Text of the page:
Wyoming Interagency Hotshots@wyoming_hotshots

The Wyoming Hotshots are a highly trained wildland fire suppression crew that is hosted by the Bighorn
N.F. #wyoming_hotshots


A sawyer from @Durangohelitack hiking out on the Suttle Basin Fire. Photo By: Kyle Miller @kwmiller945


So you wanna be a hotshot. I sometimes maybe give off a false impression of what life is like on a crew because my camera is usually out when we're doing something fun like burning or sawing. We can't forget all the fun desert mop up days like this one. There's nothing that'll break a spirit faster than an endless sea of juniper ash pits in a 100 degree desert. Here Josh and David work on dry mopping one of said ash pits. Winter Fire, CO. Photo by: Kyle Miller @kwmiller945


The light is always best at the end of shift. Winter Fire, Photo By: Kyle Miller @kwmiller945


Thursday throwback to one of my favorite fire pictures. I recently saw a post asking what being a wildland firefighter means to people. This to me is what it's about. The camaraderie you have with your crew. The nights spent out at a remote spike camp, sitting around a campfire after a long shift talking like you haven't been around each other 24/7 the whole summer. Jokingly complaining about how awful the line, food, coffee or hike in or out was, but looking back and being satisfied with the progress the crew has made. More and more I feel like firefighters are being told they're glamorous, adrenaline fueled heroes doing an extremely dangerous job, battling the forces of nature and more and more inexperienced firefighters are believing it and thinking that's what this job is about. It's sad and about as far from the truth as you can get. It's all about teamwork, camaraderie, and a few clear, calm decisions to solve evolving problems. Photo By: Kyle Miller @kwmiller945 Snake Fire 2016


The falling process involves a good size up. With fire weakened trees such as this, sawyers always take a good look up and down for hazards. The center was on fire and when there's fire in the center, it can follow rot lines up into the tree and weaken the tree higher up. Besides weak tops there can be widow maker limbs caught up high and hidden in the tree tops. #416fire Photo By: Kyle Miller @kwmiller945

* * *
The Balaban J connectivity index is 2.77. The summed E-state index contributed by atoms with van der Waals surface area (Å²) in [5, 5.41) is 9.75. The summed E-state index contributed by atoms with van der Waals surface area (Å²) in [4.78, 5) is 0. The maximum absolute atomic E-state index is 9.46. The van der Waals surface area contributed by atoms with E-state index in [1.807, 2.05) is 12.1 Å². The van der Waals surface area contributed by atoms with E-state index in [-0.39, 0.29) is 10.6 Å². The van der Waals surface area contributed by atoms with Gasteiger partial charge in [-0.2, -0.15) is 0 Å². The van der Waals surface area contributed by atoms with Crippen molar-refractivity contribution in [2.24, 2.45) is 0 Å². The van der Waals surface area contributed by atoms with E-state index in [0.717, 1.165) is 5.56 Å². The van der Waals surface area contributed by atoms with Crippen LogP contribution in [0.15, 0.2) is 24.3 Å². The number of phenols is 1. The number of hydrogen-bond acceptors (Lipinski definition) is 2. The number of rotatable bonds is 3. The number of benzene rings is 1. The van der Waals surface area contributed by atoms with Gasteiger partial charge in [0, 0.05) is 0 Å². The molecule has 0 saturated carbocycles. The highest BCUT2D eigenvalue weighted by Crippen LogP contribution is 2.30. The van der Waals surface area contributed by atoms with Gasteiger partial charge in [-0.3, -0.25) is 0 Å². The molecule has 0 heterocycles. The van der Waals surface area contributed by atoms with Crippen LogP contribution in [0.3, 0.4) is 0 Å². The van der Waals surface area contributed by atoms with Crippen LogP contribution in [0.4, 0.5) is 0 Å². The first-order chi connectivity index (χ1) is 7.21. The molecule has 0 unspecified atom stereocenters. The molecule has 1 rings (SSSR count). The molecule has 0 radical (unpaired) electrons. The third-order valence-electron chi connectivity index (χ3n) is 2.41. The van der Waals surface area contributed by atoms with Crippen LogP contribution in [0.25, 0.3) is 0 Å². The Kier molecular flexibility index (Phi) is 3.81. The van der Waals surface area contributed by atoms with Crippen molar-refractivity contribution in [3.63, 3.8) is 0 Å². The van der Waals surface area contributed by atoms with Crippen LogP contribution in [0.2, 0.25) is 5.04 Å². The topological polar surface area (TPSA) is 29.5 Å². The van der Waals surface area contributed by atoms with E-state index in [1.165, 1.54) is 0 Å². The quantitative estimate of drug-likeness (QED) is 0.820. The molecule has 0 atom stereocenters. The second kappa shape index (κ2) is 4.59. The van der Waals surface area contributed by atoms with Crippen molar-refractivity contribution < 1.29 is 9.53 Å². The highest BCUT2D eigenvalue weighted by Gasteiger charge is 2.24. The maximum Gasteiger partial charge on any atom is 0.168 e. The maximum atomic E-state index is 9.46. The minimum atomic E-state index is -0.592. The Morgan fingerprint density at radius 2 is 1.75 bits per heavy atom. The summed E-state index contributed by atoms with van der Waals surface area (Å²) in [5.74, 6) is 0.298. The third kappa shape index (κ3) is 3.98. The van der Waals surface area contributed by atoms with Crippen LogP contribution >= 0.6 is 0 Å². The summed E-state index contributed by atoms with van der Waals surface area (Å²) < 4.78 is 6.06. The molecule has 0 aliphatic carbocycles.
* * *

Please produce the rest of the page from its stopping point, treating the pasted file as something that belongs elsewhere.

Anthony and Jon hiking up to a snag in need of felling. #416fire Photo By: Kyle Miller @kwmiller945


Happy 4th of July everyone! The crew is traveling home for a couple days of r&r so we're looking for some good Independence Day type music to listen to. What're some of your favorites? Also, pop quiz, how many stripes were on the flag Francis Scott Key watched throughout the night he was inspired to write the Star Spangled Banner?


Our lead saw practicing digging so he can be on the dig next year. Also, I just realized I messed the crop up on this when it loaded, but I feel committed now. If you want to see the uncropped version it's on my personal profile which is attached. #416fire Photo By: Kyle Miller @kwmiller945


Braiden (L) and Jake (R) low stumping a stump from a burning snag they had just fell on the 416 Fire. Photo By: Kyle Miller @kwmiller945


Jake Lang falling a snag in the morning sun along our proposed burn line. Before we do any firing operations, sawyers fall the snags (dead trees) that could impact the line we're using. 416 Fire Photo By: Kyle Miller @kwmiller945


The 2018 Wyoming Hotshots.


Here's a shot of the crew holding a line after a burn on the 416 fire. After a burn is lit firefighters spread out along the line to watch for embers that could float across the line and start a spot fire. Photo by: Kyle Miller @kwmiller945